Apple launched its own mapping service earlier this month when it began providing the highly anticipated update to its mobile software platform iOS 6 and started selling the iPhone 5.
But users have complained that Apple’s new map service, based on Dutch navigation equipment and digital map maker TomTom NV’s data, contains glaring geographical errors and lacks features that made Google Maps so popular.
“We think it would have been better if they had kept ours. But what do I know?” Schmidt told a small group of reporters in Tokyo. “What were we going to do, force them not to change their mind? It’s their call.”
Schmidt said Google and Apple were in constant communication “at all kinds of levels.” But he said any decision on whether Google Maps would be accepted as an application in the Apple App Store would have to be made by Apple.
“We have not done anything yet,” he said.
Google and Apple were close partners with the original iPhone in 2007 and its inclusion of YouTube and Google Maps. But the ties between the two have been strained by the rise of Google’s Android mobile operating system, now the world’s leading platform for smartphones.
Schmidt said he hoped Google would remain Apple’s search partner on the iPhone but said that question was up to Apple.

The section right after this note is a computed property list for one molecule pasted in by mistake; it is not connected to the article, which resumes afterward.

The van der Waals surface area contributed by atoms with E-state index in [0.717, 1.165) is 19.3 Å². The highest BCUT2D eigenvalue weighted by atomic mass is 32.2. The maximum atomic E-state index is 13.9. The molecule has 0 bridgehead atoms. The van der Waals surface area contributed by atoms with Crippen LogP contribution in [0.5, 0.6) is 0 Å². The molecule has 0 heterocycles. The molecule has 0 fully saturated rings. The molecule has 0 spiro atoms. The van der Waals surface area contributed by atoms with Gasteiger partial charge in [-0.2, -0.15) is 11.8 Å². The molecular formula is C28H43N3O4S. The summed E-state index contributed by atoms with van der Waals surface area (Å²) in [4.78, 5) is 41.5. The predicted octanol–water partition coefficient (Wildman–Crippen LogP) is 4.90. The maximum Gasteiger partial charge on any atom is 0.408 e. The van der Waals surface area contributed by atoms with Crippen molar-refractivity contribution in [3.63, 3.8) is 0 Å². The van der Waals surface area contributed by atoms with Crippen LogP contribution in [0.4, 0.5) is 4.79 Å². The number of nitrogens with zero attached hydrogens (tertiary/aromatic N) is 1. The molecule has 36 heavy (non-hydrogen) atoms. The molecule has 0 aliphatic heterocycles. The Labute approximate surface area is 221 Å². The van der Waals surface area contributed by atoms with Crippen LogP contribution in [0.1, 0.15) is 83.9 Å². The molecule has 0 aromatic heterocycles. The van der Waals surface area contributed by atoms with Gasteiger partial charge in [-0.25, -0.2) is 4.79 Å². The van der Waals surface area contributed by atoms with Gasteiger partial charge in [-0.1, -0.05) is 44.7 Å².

“I’m not doing any predictions. We want them to be our partner. We welcome that. I’m not going to speculate at all what they’re going to do. They can answer that question as they see fit,” he said.
Google provides Android free of charge and allows developers to add applications on an open basis, betting that by cultivating a bigger pool of users – now at over 500 million globally – it can make more money by providing search functions and selling advertising.
“Apple is the exception, and the Android system is the common model, which is why our market share is so much higher,” Schmidt said, adding that success was often ignored by the media, which he said was “obsessed with Apple’s marketing events and Apple’s branding.”
“That’s great for Apple but the numbers are on our side,” he said.
At one point, Schmidt, who was in Japan to announce the launch of Google’s Nexus tablet here, used the device to show off a new function of Google Maps.
The feature allows users to shift their view of an area by moving the device in the air without touching the screen, similar to the effect of looking around.
“Take that Apple,” he said, adding quickly, “That was a joke by the way.”
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